Refit the DEW-line: US military proposes upgrade to Cold-War defense outposts in Canada's North
WASHINGTON — The U.S. military is preparing to ask that new sensors be installed in the Canadian Arctic that would be able to track different types of incoming missiles.
A senior defence official said Tuesday the request is being made to U.S. policy leaders — as well as the Canadian government. He said it's too early in the process to set a target date.
"I don't think we have a timetable just yet," said Admiral William Gortney, the head of the Canada-U.S. Norad program and of Northern Command — the Colorado-based body with tracking responsibility for the U.S. missile-defence program.
"We're just now bringing it up through our policy leaders as well as with the Canadian government."
He told a news conference at the Pentagon that it's nearly time to replace the aging sensors in the Canada-U.S. North Warning System, along the old Arctic distant early warning line, the Cold War-era DEW Line.
He said he'd prefer to replace them with newer technology that could not only see farther over the horizon, but also be able to track shorter-range cruise missiles.
"In a few years — I'd say 10 years is the number — (the current equipment is) going to reach a point of obsolescence and we're going to have to reinvest for that capability," Gortney said.
"The question is, what sort of technology do we want to use to reconstitute that capability? We don't want to put in the same sorts of sensors because they're not effective against the low-altitude, say, cruise missiles. They can't see over the horizon."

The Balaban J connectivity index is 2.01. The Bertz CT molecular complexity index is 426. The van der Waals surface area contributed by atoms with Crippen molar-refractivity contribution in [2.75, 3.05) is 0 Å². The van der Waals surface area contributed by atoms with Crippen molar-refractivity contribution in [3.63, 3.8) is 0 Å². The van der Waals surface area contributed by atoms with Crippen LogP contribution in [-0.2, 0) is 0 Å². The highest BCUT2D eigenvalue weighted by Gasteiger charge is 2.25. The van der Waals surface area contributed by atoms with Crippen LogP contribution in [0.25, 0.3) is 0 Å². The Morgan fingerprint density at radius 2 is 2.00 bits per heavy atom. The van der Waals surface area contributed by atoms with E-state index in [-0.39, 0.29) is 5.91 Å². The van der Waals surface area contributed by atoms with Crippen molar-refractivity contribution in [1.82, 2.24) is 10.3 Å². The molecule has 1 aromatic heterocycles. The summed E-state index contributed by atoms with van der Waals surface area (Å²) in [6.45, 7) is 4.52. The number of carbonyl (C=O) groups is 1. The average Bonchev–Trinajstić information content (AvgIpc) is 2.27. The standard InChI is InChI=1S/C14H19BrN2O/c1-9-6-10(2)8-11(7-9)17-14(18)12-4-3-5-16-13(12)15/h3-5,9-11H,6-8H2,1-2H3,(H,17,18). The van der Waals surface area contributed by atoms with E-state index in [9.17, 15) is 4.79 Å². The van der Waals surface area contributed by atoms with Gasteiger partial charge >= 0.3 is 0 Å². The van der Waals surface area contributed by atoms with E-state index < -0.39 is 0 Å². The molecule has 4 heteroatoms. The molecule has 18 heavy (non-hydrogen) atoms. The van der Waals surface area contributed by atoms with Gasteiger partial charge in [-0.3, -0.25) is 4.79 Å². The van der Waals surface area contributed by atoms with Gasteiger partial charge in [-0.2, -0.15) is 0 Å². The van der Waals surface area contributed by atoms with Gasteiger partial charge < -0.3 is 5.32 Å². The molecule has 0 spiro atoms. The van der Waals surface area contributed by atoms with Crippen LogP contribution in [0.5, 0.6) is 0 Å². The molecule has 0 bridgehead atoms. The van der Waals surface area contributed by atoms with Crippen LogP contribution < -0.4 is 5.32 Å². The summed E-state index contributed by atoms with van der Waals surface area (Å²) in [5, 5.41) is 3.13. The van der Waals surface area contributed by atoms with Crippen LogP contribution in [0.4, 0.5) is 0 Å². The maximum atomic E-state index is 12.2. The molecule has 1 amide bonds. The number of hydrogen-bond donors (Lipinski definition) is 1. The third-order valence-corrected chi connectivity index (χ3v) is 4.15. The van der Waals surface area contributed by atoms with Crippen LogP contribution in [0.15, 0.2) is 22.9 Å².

The U.S. military has in the past voiced a hope for more versatile sensors in the Arctic — and Gortney's remarks now suggest that a more formal request is in the works.
The new sensors would presumably be integrated into the U.S. missile-defence program, which Canada refused to join a decade ago while continuing to play a role in monitoring the airspace with the U.S. at Norad.
The Canadian government says it's reviewing Canada's half-in-half-out role in missile defence. But Defence Minister Jason Kenney recently said the government was waiting to see a review from the House of Commons Defence committee and hadn't changed its position in the meantime.
As for new sensors in the Arctic, Kenney spokeswoman Lauren Armstrong said Tuesday: "We are constantly reviewing Canada's security and defence requirements but no decisions have been taken."
Alexander Panetta, The Canadian Press